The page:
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Krulwich Wonders: Obama's Secret Weapon in the South - Small, Dead, but Still Kickin'

Wednesday, October 10, 2012 - 12:49 PM


Look at this map, and notice that deep, deep in the Republican South, there's a thin blue band stretching from the Carolinas through Georgia, Alabama and Mississippi. These are the counties that went for Obama in the last election. A blue crescent in a sea of red.

Matt Stiles/NPR

These same counties went mostly blue in 2004 and 2000. Why? Well, the best answer, says marine biologist Craig McClain, may be an old one, going back before the Civil War, before 1776, before Columbus, back more than 100 million years to the days when the Deep South was under water. Those counties, as he writes here, went for Obama because trillions and trillions and trillions of teeny sun-loving creatures died there. He's talking about plankton. That's why the Republicans can't carry those counties. Blame plankton.

[Don't leave. I know some of you bounced here because my headline was political, and the word "plankton" will send you scuttling back to HuffPo, Politico and Drudge, where politics is plankton-free. But before you go, check out this next map.]

Ron Blakey/Northern Arizona University

It's an image of North America as it looked during the Cretaceous era, 129 million to 65 million years ago. As you can see, much of the continent was still covered by water. The Deep South had a shoreline that curled through the Carolinas, Georgia, Alabama and Mississippi, and there, in the shallow waters just offshore, were immense populations of floating, single-celled creatures who drifted about, trapped sunshine, captured carbon, then died and sank to the sea bottom. Those creatures became long stretches of nutritious chalk. (I love chalk.) 

When sea levels dropped and North America took on its modern shape, those ancient beaches — so alkaline, porous and rich with organic material — became a "black belt" of rich soil, running right through the South. You can see the Cretaceous beaches in this map, colored green. McClain got these maps from geologist Steve Dutch's website, at the University of Wisconsin, Green Bay.

Steven Dutch/Geology and Election 2000

And because this stretch was so rich and fertile, when cotton farmers moved here in the 19th century, this stretch produced the most cotton per acre. Harvests of 4,000-plus bales were common here. Notice that the most productive plantations mirror the ancient coastline.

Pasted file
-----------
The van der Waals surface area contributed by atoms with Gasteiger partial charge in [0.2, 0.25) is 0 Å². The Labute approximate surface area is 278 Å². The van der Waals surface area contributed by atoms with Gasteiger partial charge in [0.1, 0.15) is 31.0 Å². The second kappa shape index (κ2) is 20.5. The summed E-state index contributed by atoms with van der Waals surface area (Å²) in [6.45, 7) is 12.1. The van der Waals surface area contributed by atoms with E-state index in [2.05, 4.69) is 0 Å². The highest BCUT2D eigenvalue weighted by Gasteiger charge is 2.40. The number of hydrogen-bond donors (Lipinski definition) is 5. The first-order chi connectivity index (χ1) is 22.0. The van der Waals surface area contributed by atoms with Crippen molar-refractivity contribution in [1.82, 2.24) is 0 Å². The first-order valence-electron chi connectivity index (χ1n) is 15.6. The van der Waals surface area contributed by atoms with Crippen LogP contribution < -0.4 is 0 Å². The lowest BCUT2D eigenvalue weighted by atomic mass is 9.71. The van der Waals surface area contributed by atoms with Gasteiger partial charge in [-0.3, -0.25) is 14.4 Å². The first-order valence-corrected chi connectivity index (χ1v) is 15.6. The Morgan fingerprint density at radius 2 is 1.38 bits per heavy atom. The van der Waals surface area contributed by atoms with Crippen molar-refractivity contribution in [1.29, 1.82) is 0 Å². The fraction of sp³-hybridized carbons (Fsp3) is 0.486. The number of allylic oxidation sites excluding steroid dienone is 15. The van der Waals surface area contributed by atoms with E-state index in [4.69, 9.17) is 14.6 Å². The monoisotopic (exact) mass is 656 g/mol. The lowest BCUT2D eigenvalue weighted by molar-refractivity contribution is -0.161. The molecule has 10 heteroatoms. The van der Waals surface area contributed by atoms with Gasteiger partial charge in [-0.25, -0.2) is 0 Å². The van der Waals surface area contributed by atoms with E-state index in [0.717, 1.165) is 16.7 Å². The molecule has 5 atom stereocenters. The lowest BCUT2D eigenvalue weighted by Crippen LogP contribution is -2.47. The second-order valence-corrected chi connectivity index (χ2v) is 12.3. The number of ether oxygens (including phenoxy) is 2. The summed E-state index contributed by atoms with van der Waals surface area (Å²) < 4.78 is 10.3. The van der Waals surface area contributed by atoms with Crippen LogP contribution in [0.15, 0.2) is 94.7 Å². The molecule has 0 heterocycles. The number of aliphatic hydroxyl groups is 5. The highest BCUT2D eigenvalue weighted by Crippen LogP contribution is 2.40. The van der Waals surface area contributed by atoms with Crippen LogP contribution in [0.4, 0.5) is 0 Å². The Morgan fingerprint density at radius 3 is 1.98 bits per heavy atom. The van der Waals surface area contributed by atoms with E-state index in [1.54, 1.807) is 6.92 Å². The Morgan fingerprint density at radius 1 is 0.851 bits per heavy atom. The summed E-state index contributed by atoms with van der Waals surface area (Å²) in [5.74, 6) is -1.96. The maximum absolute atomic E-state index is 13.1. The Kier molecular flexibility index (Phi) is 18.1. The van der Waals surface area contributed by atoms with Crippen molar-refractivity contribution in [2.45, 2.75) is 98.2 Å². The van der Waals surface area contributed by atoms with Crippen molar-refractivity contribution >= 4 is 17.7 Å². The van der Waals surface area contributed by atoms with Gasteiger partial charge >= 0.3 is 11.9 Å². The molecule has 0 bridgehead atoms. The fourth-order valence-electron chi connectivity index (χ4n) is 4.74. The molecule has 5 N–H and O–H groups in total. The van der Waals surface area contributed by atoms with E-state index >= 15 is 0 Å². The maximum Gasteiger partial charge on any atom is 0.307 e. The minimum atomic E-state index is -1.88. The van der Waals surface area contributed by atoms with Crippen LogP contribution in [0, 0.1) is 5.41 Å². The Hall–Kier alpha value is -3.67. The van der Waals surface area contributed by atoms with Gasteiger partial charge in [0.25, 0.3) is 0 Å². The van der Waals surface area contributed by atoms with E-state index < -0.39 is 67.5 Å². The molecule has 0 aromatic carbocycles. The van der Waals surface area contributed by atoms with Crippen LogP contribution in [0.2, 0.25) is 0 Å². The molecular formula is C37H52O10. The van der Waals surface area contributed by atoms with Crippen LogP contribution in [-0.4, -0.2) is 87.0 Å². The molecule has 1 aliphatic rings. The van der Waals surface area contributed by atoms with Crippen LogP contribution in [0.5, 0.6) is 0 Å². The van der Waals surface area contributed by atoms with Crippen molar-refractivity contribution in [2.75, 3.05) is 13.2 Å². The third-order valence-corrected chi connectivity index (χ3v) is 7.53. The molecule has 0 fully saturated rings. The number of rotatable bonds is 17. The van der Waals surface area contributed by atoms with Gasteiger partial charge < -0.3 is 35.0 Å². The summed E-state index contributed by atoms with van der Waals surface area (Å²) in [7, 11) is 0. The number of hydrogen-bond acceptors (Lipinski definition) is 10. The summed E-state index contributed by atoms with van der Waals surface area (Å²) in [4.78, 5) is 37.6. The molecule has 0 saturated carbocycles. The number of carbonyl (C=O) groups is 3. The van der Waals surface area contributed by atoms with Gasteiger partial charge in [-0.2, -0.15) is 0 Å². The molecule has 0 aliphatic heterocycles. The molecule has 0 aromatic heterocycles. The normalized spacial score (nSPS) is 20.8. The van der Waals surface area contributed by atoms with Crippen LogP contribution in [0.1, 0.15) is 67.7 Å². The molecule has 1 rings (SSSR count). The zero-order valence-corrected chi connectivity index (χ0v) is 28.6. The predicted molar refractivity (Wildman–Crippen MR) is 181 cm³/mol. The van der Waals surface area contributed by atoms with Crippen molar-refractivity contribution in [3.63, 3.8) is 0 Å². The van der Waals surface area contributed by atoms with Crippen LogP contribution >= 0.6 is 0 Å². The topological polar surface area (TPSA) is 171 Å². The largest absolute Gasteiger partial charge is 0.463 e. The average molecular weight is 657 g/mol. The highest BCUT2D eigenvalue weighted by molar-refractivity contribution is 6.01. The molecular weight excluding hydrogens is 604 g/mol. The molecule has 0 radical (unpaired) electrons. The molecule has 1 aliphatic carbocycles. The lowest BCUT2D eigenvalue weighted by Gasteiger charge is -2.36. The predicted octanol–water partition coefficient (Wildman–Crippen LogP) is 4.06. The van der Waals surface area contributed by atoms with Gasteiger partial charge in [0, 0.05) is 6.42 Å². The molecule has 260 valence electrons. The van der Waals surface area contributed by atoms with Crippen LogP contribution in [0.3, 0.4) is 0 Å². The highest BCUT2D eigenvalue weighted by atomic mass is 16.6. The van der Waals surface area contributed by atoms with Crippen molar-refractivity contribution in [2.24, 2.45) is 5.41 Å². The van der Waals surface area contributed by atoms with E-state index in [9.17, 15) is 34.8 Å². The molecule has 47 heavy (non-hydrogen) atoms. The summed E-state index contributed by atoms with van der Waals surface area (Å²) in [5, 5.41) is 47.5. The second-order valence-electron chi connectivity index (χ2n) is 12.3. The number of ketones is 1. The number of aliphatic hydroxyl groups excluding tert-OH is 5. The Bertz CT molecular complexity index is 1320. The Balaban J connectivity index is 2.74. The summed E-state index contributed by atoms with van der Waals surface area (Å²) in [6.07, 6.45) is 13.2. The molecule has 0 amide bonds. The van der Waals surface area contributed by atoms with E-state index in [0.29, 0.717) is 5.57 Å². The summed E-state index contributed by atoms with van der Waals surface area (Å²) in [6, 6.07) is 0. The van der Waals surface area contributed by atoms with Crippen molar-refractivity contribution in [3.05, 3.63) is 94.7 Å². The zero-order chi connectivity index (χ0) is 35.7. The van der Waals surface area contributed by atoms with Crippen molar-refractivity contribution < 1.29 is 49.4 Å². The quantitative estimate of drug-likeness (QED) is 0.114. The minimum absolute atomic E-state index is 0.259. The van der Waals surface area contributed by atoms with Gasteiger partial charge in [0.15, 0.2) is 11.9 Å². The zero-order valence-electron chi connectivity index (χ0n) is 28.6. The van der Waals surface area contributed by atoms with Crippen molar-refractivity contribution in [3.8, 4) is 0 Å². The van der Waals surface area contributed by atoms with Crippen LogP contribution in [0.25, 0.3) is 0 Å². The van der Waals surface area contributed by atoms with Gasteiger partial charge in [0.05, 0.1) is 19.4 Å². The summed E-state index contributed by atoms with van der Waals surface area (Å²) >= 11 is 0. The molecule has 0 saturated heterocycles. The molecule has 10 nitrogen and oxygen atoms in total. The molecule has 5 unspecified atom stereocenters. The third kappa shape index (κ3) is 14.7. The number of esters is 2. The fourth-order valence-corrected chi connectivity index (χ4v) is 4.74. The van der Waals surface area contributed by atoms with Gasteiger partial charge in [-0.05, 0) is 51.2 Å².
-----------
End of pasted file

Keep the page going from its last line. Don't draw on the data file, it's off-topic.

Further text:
Steven Dutch/Geology and Election 2000

Then came slavery.

McClain, quoting from Booker T. Washington's autobiography, Up From Slavery, points out: "The part of the country possessing this thick, dark and naturally rich soil was, of course, the part of the South where the slaves were most profitable, and consequently they were taken there in the largest numbers." After the Civil War, a lot of former slaves stayed on this land, and while many migrated North, their families are still there.

U.S. Census via Wikimedia Commons

In this 2000 census, you can see that the counties with the biggest populations of African-Americans still trace that Cretaceous shoreline.

This, says marine biologist McClain, explains that odd stretch of Obama blue; it's African-Americans sitting on old soil from ancient organisms that turned sunshine into fertilizer. So plankton remain a force in Southern elections — though not always, not continuously. After the Civil War, when the South voted solidly Democratic and Jim Crow laws ruled, many blacks couldn't vote, so the pattern disappears. Voting rights laws hadn't been passed during the Goldwater-Johnson election of 1964, so in this map, the African-American difference is invisible.

Steven Dutch/Geology and Election 2000

But some African-Americans were still there. So was the soil (though it's not as rich as it once was), and so were the rocks that geologist Steve Dutch "found immediately familiar" because they mapped those ancient shores. All of which is to say, when you cover politics, sometimes, without realizing it, you are also telling rock tales. Geology, every so often, peeks through.